North MSP insists windfarms are vital to bring people back

SSE artist's impression of the proposed windfarm at Strathy South in the Flow Country of Sutherland.

A north MSP has claimed developments such as windfarms are vital to bring people back to sparely populated areas.

Rob Gibson, MSP for Caithness, Sutherland and Ross, has argued that giving protection to vast areas of lands stands in the way of developments that could create jobs and bring people back to the area.

Scottish Southern Energy (SSE) wants to build a 39-turbine windfarm, named Strathy South, in Caithness, and a public inquiry will begin next week.

The plan has encountered opposition from conservation organisations including RSPB Scotland, the Scottish Wildlife Trust, Plantlife Scotland and BugLife.

Scottish Natural Heritage, Highland Council and local residents have also objected to the proposals, which involve building on an area of important blanket bog known as the Flow Country.

But Mr Gibson – who is convener of the parliament’s rural affairs, climate change and environment committee – said “sustainable communities” could only be built with a “balance of nature”.

He said: “Local people value their natural heritage but they also need homes and jobs.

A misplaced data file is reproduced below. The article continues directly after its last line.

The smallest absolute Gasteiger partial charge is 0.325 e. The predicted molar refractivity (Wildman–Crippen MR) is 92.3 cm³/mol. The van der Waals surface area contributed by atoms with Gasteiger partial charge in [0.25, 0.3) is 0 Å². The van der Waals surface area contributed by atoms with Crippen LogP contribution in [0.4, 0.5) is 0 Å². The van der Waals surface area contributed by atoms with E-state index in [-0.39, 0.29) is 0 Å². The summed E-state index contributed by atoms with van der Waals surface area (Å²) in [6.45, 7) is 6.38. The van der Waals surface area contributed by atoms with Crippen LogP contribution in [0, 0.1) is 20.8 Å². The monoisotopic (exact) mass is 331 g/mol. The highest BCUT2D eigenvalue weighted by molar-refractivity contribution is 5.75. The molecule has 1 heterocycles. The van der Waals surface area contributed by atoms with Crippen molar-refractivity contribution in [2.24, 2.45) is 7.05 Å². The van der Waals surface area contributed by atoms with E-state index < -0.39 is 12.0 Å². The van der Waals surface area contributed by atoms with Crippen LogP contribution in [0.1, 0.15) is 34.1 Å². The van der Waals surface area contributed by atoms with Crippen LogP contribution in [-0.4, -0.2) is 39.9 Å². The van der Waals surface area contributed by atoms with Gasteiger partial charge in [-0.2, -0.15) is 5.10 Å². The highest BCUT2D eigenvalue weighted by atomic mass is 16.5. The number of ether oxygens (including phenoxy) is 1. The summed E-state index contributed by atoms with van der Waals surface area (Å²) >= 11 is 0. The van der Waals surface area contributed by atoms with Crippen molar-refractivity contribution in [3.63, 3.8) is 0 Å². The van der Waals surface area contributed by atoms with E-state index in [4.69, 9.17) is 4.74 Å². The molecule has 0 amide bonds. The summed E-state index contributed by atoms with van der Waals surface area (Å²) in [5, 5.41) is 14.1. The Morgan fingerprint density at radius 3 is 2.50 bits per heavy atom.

“Local people have claimed they are the most endangered species in the far north. Ahead of this inquiry, several large conservation organisations solely display concern for breeding pairs of birds.

“Humans cannot live on landscape designations alone, so a reversal of the Clearances will be needed to build sustainable communities using human ingenuity and respect for a balance of nature.

“Certain major conservation groups have shown scant regard for these stark facts. Their views have to be challenged.”

The inquiry into the windfarm will begin on April 20, and will be heard by Scottish Government reporter Alasdair Edwards at Strathy Village Hall.

It is expected to take five days, followed by a site visit on Monday, April 27.

John McTague of the Scottish Wildlife Trust said: “Important peatlands would be significantly damaged by this development. Over half of the proposed turbines would be situated on peat more than a metre in depth, which would have started to form over 1,000 years ago.”

An SSE spokeswoman said: “The Strathy South windfarm and associated peatland restoration and management proposal has been carefully designed to both generate clean energy and restore and manage thousands of hectares of damaged peatland in the Flow Country.”